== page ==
Arms and the Movement

Pacifism equals pacified to this activist

| Utne Reader May / June 2007

I could spend plenty of time talking about the failures of nonviolence. Instead, it may be useful to talk about its supposed successes. Frequently cited examples are India's struggle for independence from British colonial rule, the U.S. civil rights movement of the 1960s, and the peace movement during the war in Vietnam. Though they have not yet been hailed as a victory, the massive protests in 2003 against the United States' invasion of Iraq also have been applauded by nonviolent activists. In claiming these as victories for nonviolence, however, pacifists have engaged in a pattern of historical manipulation and whitewashing.

In India, the story goes, people led by Mahatma Gandhi built up a massive nonviolent movement over decades and engaged in protest, noncooperation, economic boycotts, hunger strikes, and other acts of disobedience that made British imperialism unworkable. The movement suffered massacres and responded with a couple of riots, but on the whole, the movement was nonviolent and eventually won independence, providing an undeniable hallmark of pacifist victory.

The actual history is more complicated. Many violent pressures also influenced the British decision to withdraw. The British had lost the ability to maintain colonial power after losing millions of troops and resources during two extremely violent world wars. The armed struggles of Arab and Jewish militants in Palestine from 1945 to 1948 further weakened the British Empire, and these conflicts served as a clear threat of what might result if the Indians gave up civil disobedience to take up arms en masse.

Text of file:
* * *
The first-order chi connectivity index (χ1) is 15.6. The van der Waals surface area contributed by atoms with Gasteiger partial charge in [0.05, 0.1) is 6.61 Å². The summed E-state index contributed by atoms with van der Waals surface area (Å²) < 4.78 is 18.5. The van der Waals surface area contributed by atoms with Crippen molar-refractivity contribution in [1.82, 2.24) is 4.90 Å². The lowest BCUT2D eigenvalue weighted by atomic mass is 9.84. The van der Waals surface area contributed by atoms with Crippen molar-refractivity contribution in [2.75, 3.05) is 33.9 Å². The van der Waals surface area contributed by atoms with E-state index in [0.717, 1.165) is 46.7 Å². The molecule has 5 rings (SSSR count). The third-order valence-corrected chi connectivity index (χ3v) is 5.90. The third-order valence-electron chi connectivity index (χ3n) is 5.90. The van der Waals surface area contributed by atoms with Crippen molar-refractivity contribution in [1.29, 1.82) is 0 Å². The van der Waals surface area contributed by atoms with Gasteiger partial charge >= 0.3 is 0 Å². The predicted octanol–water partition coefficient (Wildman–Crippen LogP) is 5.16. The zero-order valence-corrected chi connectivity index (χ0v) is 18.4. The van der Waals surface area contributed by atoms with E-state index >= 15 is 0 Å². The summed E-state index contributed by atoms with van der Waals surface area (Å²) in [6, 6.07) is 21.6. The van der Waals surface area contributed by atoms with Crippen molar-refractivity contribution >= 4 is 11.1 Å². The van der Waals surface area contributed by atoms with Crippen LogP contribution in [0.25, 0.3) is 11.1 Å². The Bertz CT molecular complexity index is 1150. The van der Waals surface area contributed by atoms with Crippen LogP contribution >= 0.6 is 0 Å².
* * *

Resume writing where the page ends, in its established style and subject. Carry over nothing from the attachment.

India's resistance to British colonialism included enough militancy that the Gandhian method should be viewed most accurately as one of several competing forms of popular resistance. Pacifists white out those other forms of resistance, ignoring important militant leaders such as Chandrasekhar Azad, who fought in armed struggle against the British colonizers, and revolutionaries such as Bhagat Singh, who won mass support for bombings and assassinations as part of a struggle to accomplish the 'overthrow of both foreign and Indian capitalism.' The pacifist history of India's struggle cannot make any sense of the fact that Subhas Chandra Bose, the militant candidate, was twice elected president of the Indian National Congress, in 1938 and 1939.

Ultimately, the liberation movement in India failed. The British were not forced out. Under pressure from a diverse resistance, they chose to hand power over to the parts of the resistance they felt would best uphold their interests, shifting from direct colonial rule to neocolonial rule. What kind of victory allows the losing side to dictate the time and manner of the victors' ascendancy? The British continued to fan the flames of religious and ethnic separatism so that India would be divided against itself, prevented from gaining peace and prosperity, and dependent on military aid and other support from Euro/American states.

Independence from colonial rule has given India more autonomy in a few areas, and it has certainly allowed a handful of Indians to sit in the seats of power. But the exploitation and the commoditization of the commons and of culture have deepened. Moreover, India lost a clear opportunity for meaningful liberation from a foreign oppressor. Any liberation movement now would have to go up against the confounding dynamics of nationalism and ethnic/religious rivalry in order to abolish a domestic capitalism and government that are far more developed.

Kirby Cosine
11/1/2011 9:58:54 AM

How can violence be excused on moral grounds? In my case, my objection to violent forms of protest is not due to my fear of their inefficacy, but due to my strong belief that violence is intrinsically wrong. Is there a way to excuse this? Moreover, does the excuse amount to more than "They started it"?